Category Archives: road bike
Leaving your nest ain’t easy, especially when your home town has been good to you. Hanson Little used to be a pro BMX rider – on paper – he still rips and takes trips from time to time, but his days of going big are limited by past injuries and the desire to keep on the bike, not healing off it.
Recently, Hanson bought a van and sold all of his belongings, save for a few bicycles. He plans on spending a great deal of time on the road over the next few months, but before he left town, I met up with him and shot some photos of his new mobile digs.
This weekend, I sent over some interview questions, which he promptly replied to… check them out below in a special Ride Along!
This is why I love Chris Bishop’s work so much: he takes the time to machine and shape everything, down to the cable stops. See more of Andrew’s road at the Bishop Flickr!
If you love something, thrash it. That’s exactly what Kenny has done with this bike. When he picked up this frame off local Craigslist, he was looking for a classic steel workhorse. It just so happened that he snagged a De Rosa… for a song. If you’re going to spend all day on a bike, it might as well be a great ride, right?
Using mostly spare parts and some swap-found components, he built it up with SRAM force, Profile hubs to H+Son Archetypes, trigger shifters on riser bars and kept the vintage 3T stem. A Wald Basket helps out in light and easy carries while Kenny still wears a backpack throughout the day for the bigger hauls.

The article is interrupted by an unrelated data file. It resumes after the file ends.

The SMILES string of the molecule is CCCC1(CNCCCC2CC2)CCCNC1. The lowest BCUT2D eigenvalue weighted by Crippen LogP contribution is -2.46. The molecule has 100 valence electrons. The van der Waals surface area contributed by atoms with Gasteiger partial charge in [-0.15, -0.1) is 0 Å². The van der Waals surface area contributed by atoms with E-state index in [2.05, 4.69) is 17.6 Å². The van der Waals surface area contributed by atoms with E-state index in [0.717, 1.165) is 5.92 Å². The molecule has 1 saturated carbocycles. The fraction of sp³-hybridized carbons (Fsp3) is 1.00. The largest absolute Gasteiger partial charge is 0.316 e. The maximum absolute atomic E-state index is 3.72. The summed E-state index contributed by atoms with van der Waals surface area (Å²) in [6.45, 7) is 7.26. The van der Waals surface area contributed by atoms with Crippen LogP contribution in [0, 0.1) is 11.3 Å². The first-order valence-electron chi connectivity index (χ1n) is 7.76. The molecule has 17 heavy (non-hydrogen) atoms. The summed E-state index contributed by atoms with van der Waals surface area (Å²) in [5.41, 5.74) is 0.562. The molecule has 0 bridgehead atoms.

This bike has character. The chain lock and u-lock bite marks on the Columbus decal alone do it for me!
Road Cycling in the Valley of Death
Words and photos by Ryan Wilson
Death Valley National Park is one of those places that frequently gets overlooked as a destination for cyclists. Probably because it’s too miserably hot to do just about anything there for a good portion of the year. There’s also no cell service at times for 40 miles in any direction, and some of the best roads in the area are some of the most isolated in the country. That sounded right up my alley, so I planned my first visit in November 2012, when I was looking for some new mountains to ride while the Sierras were snowed in.
Compared to many of the other big road climbs in California, the first thing you notice in Death Valley is how impossibly straight so many of the roads are. You might not know you’re climbing if the pedals weren’t pushing back as hard as they are, and the dotted yellow lines weren’t crawling by. You realize pretty quickly that the end of that straight line that eventually climbs 5,000ft just isn’t getting a whole lot closer.
The first ride I ever did in the area was climbing over Townes Pass from Panamint Valley, just outside the park, into Death Valley itself. It wasn’t until I peaked out of the canyon walls at the top of Townes Pass that I fully realized the scale of this place. A vast sloped valley surrounded by mountains that seem to go on endlessly. The road descends about 5,000ft into this massive open space, and while ripping down a long, smooth descent on a road bike is a blast, I know that every foot of descent has to be made up on the return trip, so most of the time is spent trying to block that thought out of my head. The descent ends at a tiny “town” called Stovepipe Wells. It’s basically one store, one hotel, and that’s it, but it makes a good re-fuel stop. Then it was time for the long slog back over the east side of Townes Pass.